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I got the book yesterday and am going to give this a try. After reading the book and looking at recipes online I see it's not nearly as restrictive as I'd originally thought when I investigated it last year.

Fortunately the foods I handle well are in the main diet and the things that give me problems are things you add slowly anyway.

My CD has also begun to worsen slightly so I figure now is the time to try this rather than going on more powerful meds or whatever awfulness the next step would be.
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03-16-2011, 10:36 PM   #11
bikebiddlah
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gonna give it a try to. the theory seems sensible (complex carbohydrates remain undigested in gut causing overgrowth of harmful bacteria and other issues) although I cannot speak the the scientific credibility of this theory. desperatly looking for some control over this lame disease. cimzia had gotten me off the pred, but still having some ups and downs significant enough to keep me from typical daily activities.
03-16-2011, 10:47 PM   #12
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"Healing Foods" Cooking for Celiacs, Colitis, Crohns and IBS is a great resource for SCD. I have not had any personal benefit from the prgram but I a have had some great simple meal ideas. The pics look so yummy it is enough to get me inspired to try new recipies here and there.
03-17-2011, 03:44 PM   #13
JetWhite
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I have only recently heard about SCD http://www.scduk.co.uk/default.htm and from the limited info I've seen it looks rather difficult to maintain
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03-17-2011, 04:01 PM   #14
Katiejohnsonwriter
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So far, I'm incredibly happy with the diet. It's working so well for me. I gave up...gasp...coffee on Tuesday. That was a hard one, but I think in the long run it'll be good for me. Every new food that I find that I can eat without ensuing symptoms, makes me so happy. It sucks when I find something that gives me the runs-when I really, really want that food. But I want to not have the runs and exhaustion WAY more.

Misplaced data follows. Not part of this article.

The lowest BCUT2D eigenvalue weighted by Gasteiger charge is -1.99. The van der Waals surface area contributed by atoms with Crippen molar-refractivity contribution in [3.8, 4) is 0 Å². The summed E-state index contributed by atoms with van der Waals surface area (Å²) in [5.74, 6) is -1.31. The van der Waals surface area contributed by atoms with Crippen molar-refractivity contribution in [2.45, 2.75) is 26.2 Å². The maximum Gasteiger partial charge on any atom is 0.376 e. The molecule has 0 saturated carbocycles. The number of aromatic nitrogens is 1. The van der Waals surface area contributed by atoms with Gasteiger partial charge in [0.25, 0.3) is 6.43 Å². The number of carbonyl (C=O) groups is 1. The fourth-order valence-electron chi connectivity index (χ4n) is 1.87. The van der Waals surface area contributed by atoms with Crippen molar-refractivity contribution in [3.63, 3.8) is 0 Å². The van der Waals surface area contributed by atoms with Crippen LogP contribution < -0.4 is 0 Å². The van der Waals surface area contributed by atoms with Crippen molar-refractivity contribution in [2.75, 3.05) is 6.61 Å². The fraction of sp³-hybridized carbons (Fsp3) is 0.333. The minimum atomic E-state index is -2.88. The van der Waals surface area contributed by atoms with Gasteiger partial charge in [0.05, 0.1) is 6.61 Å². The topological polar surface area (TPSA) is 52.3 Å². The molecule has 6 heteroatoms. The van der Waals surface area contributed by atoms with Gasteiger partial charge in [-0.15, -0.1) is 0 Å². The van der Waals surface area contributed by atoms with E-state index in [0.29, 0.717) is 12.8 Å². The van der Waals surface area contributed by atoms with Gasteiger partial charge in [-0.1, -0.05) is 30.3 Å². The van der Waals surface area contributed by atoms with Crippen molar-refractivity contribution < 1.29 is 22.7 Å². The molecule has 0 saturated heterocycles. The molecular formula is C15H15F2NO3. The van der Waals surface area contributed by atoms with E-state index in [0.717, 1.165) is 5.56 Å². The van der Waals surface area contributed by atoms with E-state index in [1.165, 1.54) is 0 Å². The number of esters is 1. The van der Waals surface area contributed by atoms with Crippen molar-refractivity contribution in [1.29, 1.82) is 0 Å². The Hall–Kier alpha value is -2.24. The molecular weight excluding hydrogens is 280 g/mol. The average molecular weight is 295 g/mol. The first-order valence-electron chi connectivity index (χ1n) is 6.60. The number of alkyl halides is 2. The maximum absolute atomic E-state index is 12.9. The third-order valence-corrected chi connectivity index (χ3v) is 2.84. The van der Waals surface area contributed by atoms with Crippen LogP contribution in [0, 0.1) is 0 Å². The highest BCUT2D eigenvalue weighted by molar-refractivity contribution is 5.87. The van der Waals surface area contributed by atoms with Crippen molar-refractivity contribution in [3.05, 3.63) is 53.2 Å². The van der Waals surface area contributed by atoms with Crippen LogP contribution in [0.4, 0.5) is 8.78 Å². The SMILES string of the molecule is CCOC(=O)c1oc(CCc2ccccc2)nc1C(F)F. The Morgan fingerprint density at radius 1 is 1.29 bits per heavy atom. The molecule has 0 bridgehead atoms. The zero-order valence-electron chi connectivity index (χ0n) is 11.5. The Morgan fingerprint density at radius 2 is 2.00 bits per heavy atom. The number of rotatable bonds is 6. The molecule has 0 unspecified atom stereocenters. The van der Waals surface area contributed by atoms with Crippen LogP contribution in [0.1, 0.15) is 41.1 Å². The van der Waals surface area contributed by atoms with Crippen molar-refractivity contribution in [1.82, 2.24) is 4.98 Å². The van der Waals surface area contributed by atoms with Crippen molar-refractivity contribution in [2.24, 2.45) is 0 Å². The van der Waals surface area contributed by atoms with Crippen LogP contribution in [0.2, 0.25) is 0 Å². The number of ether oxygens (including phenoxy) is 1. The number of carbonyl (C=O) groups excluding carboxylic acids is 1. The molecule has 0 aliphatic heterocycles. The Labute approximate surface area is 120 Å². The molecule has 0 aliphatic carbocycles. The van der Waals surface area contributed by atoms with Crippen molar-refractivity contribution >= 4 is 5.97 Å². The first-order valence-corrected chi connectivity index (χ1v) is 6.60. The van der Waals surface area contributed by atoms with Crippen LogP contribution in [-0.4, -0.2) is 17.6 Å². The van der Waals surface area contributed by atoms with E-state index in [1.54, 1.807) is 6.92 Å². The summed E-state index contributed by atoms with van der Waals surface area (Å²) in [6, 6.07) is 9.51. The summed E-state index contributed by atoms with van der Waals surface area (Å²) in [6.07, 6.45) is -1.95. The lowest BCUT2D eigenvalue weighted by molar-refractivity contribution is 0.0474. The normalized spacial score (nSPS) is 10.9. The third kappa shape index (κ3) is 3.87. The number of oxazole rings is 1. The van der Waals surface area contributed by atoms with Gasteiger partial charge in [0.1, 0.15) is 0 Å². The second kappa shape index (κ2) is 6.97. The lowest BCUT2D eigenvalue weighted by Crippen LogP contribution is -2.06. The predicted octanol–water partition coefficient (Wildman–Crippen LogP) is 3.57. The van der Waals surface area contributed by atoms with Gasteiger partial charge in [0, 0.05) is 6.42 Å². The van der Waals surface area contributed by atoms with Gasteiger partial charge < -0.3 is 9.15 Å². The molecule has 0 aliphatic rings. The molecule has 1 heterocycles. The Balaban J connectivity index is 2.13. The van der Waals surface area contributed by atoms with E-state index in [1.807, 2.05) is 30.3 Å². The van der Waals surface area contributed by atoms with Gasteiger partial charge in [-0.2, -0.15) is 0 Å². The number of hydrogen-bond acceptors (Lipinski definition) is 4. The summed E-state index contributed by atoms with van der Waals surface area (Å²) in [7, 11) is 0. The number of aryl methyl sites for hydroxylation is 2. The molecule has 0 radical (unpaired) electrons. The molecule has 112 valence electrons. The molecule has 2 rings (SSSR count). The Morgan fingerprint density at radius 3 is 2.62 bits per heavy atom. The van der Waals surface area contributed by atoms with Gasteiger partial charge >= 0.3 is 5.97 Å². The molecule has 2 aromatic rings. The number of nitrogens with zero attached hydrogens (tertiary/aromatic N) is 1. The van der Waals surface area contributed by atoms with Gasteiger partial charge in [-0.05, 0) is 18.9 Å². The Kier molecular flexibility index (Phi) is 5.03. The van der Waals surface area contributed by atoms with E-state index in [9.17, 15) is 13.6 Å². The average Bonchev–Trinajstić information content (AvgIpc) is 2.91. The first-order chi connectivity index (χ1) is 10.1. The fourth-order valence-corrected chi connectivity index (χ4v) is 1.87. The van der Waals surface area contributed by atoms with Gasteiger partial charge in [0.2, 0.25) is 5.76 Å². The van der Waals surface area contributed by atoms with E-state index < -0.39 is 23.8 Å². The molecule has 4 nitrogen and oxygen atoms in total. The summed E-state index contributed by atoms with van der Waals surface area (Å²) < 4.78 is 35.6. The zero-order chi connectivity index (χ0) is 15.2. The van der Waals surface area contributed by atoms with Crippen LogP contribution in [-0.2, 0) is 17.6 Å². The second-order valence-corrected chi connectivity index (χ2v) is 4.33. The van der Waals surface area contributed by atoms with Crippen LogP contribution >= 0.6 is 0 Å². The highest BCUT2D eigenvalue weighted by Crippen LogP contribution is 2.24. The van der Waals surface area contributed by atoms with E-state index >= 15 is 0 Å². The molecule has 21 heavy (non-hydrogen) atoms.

03-17-2011, 04:59 PM   #15
Grumbletum
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I ordered the book off Amazon today. New to Bowel problems and have been trying low res. I wanted a book with recipes as I think I need ideas for interesting stuff to eat. It's hard being hungry and not really knowing what to eat. That's when I'm tempted to go for things that are at hand that I really shouldn't eat.
I have cut out caffeine, sugars and cheese as they do the most damage.
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03-17-2011, 07:21 PM   #16
partlycloudy
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Katie, that's very encouraging and congratulations on feeling so much better. I've been working on decreasing my coffee for a few weeks now and should be off it completely shortly. That's when I'm going to start the SCD.

One thing that intrigues me is the suggestion to try it for a month and you should know by then if it'll work or not. No waiting around for months for improvement or not.

Tomorrow I'm going around locally to check out the dry curd cottage cheese situation.

I admit I'm pretty intimidated by giving up pasta and rice the most.
03-17-2011, 08:53 PM   #17
Katiejohnsonwriter
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Partly cloudy, I know it's not the same, but I love spaghetti squash as a pasta replacement.

I was reading that you can make your own dry curd cottage cheese by just rinsing it really well and letting it air dry. Is that correct? Cottage cheese as it stands, runs right through me. (I'm still waiting for my "Breaking The Vicious Cycle" to arrive so I'm working off the info I get on the internet on the SCD.)
03-17-2011, 09:50 PM   #18
partlycloudy
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I don't know on the dry curd, Katie. I've only read the book once so far. There's so much to absorb that I may have missed it if the author said anything about that technique. I'm in the process of reading it again and highlighting things. If I run across it I'll share.

I just spent a lot of time browsing pecanbread.com. Have you been? It's geared towards kids with autism but has a ton of organized info on SCD, including a nice chart on introducing foods. The book was a bit confusing to me, and this pecanbread site helped to clarify a lot of things.

I plan on trying spaghetti squash. I tried it years ago and didn't like it much, but I'll have a totally different perspective now.
03-17-2011, 11:57 PM   #19
Katiejohnsonwriter
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Pecanbread Eh? I'll take a gander at it! Thanks
03-18-2011, 02:48 AM   #20
Grumbletum
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I would've thought pasta and rice were OK but my stomach seems to find them a bit heavy, but that could be because of the narrowing I've been diagnosed with. My main concern is not being able to get a lot of stuff here. Our biggest 'supermarket' is a Co-op which would be classed as a corner shop on the mainland!